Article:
Britain has relied for a very long time on a balance of power between different parts not of our constitution as such, but of our political society. Our system has embodied pluralism and, for a long time, strong local government, strong trade unions, strong independent parties that were quite different from each other and that acted as a check on each other, and the balance of power between the Executive and the legislature. Even the legislature is divided between two Houses, which act as a check on each other. All those checks were built in.
The problem with the recent regime is that it has tried to eliminate all those constraints and checks, so we are examining ways of strengthening them once again. Even within the Executive there were, and I hope that there will be again, strong constraints on power. For example, the Cabinet sometimes acted as a restraining influence on Prime Ministers, but unfortunately that has not been the case in recent times. The papers released after 30 years have told us that back in the days of Jim Callaghan and the 1970s economic crisis, a real debate took place in Cabinet about whether the Government should opt for the International Monetary Fund loan or an alternative economic strategy based on some kind of protectionism. Those on the left wanted the protectionist approach, those on the right wanted the IMF loan and deflation, and there was a balancing group in the middle. A powerful debate went on for some time in Cabinet, but eventually Jim Callaghan got his way because the middle group chose to support the IMF loan people. We ended up with the IMF loan, the social contracts and so on, but a real debate did take place in Cabinet.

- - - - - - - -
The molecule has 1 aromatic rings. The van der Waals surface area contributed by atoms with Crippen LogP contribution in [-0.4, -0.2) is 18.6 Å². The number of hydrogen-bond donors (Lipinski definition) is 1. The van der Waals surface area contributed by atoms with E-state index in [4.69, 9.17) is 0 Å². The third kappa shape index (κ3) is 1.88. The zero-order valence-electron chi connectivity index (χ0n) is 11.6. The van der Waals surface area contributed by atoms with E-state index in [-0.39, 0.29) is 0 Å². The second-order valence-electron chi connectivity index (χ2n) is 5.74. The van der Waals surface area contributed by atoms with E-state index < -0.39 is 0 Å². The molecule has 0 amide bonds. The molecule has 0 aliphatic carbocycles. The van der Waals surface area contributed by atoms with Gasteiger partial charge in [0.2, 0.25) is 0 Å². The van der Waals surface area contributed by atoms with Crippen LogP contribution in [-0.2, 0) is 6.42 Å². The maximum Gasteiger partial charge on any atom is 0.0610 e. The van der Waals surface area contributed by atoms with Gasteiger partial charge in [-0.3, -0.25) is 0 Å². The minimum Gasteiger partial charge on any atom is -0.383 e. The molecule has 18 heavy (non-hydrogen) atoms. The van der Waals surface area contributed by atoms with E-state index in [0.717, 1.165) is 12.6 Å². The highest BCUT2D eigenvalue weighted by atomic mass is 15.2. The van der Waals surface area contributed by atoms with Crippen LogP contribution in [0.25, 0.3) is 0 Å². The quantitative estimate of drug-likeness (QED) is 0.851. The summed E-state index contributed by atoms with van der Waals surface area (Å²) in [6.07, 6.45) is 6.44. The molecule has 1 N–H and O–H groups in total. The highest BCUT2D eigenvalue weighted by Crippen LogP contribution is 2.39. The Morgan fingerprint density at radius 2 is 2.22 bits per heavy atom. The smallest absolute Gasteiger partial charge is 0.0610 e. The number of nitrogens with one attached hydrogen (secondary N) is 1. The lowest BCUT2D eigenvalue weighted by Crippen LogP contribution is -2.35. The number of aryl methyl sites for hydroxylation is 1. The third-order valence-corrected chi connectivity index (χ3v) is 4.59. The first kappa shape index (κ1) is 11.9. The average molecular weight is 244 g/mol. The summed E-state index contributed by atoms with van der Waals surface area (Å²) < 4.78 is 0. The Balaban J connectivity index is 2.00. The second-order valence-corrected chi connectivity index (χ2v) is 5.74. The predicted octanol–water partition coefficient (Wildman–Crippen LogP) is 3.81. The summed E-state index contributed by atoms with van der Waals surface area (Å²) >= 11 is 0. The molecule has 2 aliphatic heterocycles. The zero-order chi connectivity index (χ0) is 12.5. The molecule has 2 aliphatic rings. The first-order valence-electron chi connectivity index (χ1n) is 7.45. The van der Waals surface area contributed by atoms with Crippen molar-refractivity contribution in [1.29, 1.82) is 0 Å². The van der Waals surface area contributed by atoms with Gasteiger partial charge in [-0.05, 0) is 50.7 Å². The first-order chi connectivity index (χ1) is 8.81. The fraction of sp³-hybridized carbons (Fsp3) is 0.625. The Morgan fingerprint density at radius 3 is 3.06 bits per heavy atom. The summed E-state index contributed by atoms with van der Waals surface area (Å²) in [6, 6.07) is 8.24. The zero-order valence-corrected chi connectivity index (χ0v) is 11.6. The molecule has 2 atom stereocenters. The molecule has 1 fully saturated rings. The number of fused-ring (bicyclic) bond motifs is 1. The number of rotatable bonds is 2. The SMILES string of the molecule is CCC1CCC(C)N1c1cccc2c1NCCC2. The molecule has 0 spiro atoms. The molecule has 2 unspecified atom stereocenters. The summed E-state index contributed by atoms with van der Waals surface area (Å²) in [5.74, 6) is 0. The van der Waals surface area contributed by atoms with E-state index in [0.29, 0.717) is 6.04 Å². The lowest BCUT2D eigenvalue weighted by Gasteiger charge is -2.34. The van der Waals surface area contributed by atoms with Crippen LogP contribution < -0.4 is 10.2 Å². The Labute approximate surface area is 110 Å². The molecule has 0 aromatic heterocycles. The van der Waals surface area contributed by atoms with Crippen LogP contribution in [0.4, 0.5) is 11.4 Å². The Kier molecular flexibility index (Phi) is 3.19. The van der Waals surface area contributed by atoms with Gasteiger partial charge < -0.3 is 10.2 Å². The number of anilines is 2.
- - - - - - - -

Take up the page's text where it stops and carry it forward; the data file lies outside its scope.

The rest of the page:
I have heard more recently about a case—I am not talking about under the present Prime Minister, but this certainly applies in respect of the previous one—involving a Minister who had recently joined the Cabinet. He had the temerity to make some kind of critical suggestion in Cabinet, and was taken aside afterwards by a fellow member and told, “That’s not done. I’m afraid we don’t do that in the Cabinet.”
In recent years, Cabinet meetings have been very short. Senior civil servants have told our Committee that back in the Wilson era and before, it was typical for 200 papers a year to be delivered to Cabinet by Ministers, or by civil servants through Ministers, in order to discuss policy. The Cabinet meetings would go on for some time while the papers were discussed. I understand that in a particular year during the Blair era just two papers were put to the Cabinet, so something has gone seriously wrong between that earlier time and now. The suggestion is that Cabinet became a cipher and was not the power that it used to be.
Within our constitution, the civil service was always a rock, although perhaps one did not always agree with it; its independence, impartiality, ability and sense of commitment to the public interest were unquestioned. From time to time, one might disagree with it, but we were certainly aware of it. The idea that civil servants might be corrupt or on the take, or that they might take big jobs in industry later so they might be serving the interests of the companies they were later to work for while they were in government, was unthinkable. There were rules about that, but more important than those were the inner constraints: people had a sense of what was right and what was wrong. It was not the job of a servant of the state—a servant of the citizens—in the civil service to think about lining their pockets as a result of what they did in government. Some doubtless would have done that, but it was not the view held.